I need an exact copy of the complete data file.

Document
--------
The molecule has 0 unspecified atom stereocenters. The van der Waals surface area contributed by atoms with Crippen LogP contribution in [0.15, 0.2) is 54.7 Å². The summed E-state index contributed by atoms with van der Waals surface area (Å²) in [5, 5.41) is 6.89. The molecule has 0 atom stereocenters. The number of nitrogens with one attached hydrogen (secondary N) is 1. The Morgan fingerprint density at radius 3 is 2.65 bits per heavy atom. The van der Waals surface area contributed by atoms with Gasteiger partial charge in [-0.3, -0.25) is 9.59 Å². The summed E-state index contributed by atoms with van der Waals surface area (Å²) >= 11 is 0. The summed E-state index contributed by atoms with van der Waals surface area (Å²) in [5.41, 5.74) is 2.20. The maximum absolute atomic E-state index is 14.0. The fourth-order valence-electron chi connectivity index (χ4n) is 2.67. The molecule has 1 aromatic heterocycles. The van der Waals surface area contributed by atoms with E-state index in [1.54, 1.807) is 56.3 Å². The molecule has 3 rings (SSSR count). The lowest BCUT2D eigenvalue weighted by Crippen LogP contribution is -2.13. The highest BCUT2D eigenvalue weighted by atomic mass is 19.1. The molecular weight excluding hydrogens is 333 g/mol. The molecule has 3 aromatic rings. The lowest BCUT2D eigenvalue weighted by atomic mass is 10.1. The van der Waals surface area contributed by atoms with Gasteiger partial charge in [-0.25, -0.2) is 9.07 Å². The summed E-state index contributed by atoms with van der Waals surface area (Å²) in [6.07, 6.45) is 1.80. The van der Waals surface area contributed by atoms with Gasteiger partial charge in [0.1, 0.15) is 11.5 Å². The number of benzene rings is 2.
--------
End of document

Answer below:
The molecule has 0 unspecified atom stereocenters. The van der Waals surface area contributed by atoms with Crippen LogP contribution in [0.15, 0.2) is 54.7 Å². The summed E-state index contributed by atoms with van der Waals surface area (Å²) in [5, 5.41) is 6.89. The molecule has 0 atom stereocenters. The number of nitrogens with one attached hydrogen (secondary N) is 1. The Morgan fingerprint density at radius 3 is 2.65 bits per heavy atom. The van der Waals surface area contributed by atoms with Gasteiger partial charge in [-0.3, -0.25) is 9.59 Å². The summed E-state index contributed by atoms with van der Waals surface area (Å²) >= 11 is 0. The summed E-state index contributed by atoms with van der Waals surface area (Å²) in [5.41, 5.74) is 2.20. The maximum absolute atomic E-state index is 14.0. The fourth-order valence-electron chi connectivity index (χ4n) is 2.67. The molecule has 1 aromatic heterocycles. The van der Waals surface area contributed by atoms with E-state index in [1.54, 1.807) is 56.3 Å². The molecule has 3 rings (SSSR count). The lowest BCUT2D eigenvalue weighted by Crippen LogP contribution is -2.13. The highest BCUT2D eigenvalue weighted by atomic mass is 19.1. The molecular weight excluding hydrogens is 333 g/mol. The molecule has 3 aromatic rings. The lowest BCUT2D eigenvalue weighted by atomic mass is 10.1. The van der Waals surface area contributed by atoms with Gasteiger partial charge in [-0.25, -0.2) is 9.07 Å². The summed E-state index contributed by atoms with van der Waals surface area (Å²) in [6.07, 6.45) is 1.80. The van der Waals surface area contributed by atoms with Gasteiger partial charge in [0.1, 0.15) is 11.5 Å². The number of benzene rings is 2.